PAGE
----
You don’t have to be a foodie to enjoy New York Times bestseller, Kitchens of the Great Midwest, by J. Ryan Stradal. As I read, I was reminded of the book Olive Kitteridge by Elizabeth Strout, with its small town feel and the fact that it revolves around a main character, Eva Thorvald. Eva appears in each chapter, sometimes the dominating character and other times hovering in the background through the eyes of others. Eva Thorvald, as an infant, is abandoned by her mother and orphaned by the death of her father. Raised by her aunt and uncle as their own child, Eva has an innate sensibility about food, eventually becoming a renowned chef. Throughout the book, we see Eva mostly through the points of view of other characters. Stradal’s great strength is in his rich character development. The reader feels invested in these characters and wanting more at each chapter’s end.
When I finished reading this book, I knew I wanted to learn more about this author and his thought processes in writing such a unique novel.
Interview with J. Ryan Stradal:
Q: When I first saw the title of your book, Kitchens of the Great Midwest, I thought it was a cookbook and was surprised to discover it was a novel, a bestselling novel at that. How did you decide on the title and what was your publisher’s opinion about that?
J. Ryan: I came up with the title “Kitchens of Minnesota” before I even started writing, but the first time I saved a few of the chapters in a collected Word file, I changed it to what it is now. That said, the selection of title happened very early and wasn’t done by committee or with the intervention of my editor or agent. I will likely need their help for my next book, however.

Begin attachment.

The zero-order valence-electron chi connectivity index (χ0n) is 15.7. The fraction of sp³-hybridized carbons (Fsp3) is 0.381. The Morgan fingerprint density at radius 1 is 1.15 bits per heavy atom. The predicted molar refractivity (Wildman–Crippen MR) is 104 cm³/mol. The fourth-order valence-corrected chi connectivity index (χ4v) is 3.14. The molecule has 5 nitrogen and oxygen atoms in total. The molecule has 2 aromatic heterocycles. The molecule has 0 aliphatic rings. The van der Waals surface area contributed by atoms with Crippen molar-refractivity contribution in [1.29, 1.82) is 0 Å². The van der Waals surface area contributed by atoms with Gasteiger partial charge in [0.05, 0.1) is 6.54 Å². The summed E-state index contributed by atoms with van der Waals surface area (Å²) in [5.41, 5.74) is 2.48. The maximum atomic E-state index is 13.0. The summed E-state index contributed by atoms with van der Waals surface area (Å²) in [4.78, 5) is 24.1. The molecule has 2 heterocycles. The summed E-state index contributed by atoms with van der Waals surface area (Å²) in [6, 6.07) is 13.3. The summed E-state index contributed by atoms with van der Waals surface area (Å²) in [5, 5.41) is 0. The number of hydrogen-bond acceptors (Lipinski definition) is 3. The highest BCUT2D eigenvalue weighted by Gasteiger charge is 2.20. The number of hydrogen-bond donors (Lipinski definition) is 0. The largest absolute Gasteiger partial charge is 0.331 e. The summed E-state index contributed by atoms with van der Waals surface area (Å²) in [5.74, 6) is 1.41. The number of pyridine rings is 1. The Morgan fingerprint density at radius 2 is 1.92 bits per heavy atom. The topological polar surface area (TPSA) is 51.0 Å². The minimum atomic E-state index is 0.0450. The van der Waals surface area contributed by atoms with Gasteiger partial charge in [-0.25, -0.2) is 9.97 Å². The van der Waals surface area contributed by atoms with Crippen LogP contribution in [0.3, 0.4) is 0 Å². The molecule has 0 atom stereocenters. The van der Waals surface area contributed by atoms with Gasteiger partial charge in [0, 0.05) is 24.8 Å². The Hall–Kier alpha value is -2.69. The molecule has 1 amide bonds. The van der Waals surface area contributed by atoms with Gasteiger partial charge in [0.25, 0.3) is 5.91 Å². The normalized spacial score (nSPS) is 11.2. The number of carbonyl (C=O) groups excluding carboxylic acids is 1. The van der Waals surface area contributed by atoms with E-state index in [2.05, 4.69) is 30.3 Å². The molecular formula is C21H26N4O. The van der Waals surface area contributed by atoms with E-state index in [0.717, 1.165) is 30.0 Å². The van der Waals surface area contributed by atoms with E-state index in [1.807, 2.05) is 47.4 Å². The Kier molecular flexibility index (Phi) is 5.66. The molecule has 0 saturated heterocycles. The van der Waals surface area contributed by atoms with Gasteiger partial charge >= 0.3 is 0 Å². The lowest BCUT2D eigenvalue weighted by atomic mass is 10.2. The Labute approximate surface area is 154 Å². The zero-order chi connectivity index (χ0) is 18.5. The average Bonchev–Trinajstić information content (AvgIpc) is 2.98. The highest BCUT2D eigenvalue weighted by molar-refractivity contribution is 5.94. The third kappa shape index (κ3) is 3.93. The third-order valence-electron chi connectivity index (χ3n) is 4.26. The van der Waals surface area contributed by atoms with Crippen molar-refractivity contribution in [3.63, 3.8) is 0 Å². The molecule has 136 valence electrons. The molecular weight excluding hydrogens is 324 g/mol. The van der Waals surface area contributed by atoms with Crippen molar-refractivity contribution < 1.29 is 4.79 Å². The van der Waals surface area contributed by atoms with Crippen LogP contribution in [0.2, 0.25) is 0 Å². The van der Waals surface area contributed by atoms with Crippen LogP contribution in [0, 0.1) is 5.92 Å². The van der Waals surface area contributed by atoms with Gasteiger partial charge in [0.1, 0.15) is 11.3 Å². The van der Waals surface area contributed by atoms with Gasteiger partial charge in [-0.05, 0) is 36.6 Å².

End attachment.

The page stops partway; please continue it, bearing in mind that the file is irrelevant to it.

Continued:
Q: What was your motivation in writing a novel focused on food and cooking? Are you a foodie? Do you enjoy cooking?
J. Ryan: Food has been a major narrative preoccupation of mine for some time. This is the first occasion where I’ve really had the excuse to center a narrative on the topic. That said, I believe it’s a book about family first—in essence, a mother-daughter story—and a food book second, at best.
I’m still improving as a chef, but I’ve been an enthusiastic end-user for a very long time. As soon as the state of Minnesota let me have a driver’s license, I was going up to the Twin Cities with my high school girlfriend Stacy to try out new and exotic cuisine. It may have been unusual for teenagers at the time, but it was what we did, at least a few nights a month. Enjoying new food is a primary motivation behind my adult travels as well. Malaysia, Iceland, and Argentina in particular have been highlights.
Q: The reader gets to know your protagonist, Eva Thorvald as a child and teen, but we see her less as the book proceeds. Her character development seems to advance through the eyes of others. Why did you continue to move her more and more to the background just when the reader wants to get closer to her?
J. Ryan: There were a few reasons for this. I felt that it legitimized her fame and talent in the eyes of the reader – since we tend to believe what characters say about each other, and less what they say about themselves – but it also followed the arc of how her fame rendered her remote and required a greater need for privacy. In the end, when Cindy goes looking for Eva, I wanted Eva to be almost as mysterious to the reader as she was to Cindy.
Q: Do you see yourself in any of these characters?
J. Ryan: Yes, almost all of them. I’ve heard before that a writer’s first novel is about their childhood whether or not they intend it to be. Certainly I share mistakes, regrets, and tastes with many of my characters. 11-year old Eva, Will Pager, and Jordy Snelling have the highest quotient of my life and experiences in them, but none of them are too much like me.
Q: A thread runs through your story depicting children raised by single parents because of death, divorce, or abandonment. Is this something drawn from your own experience?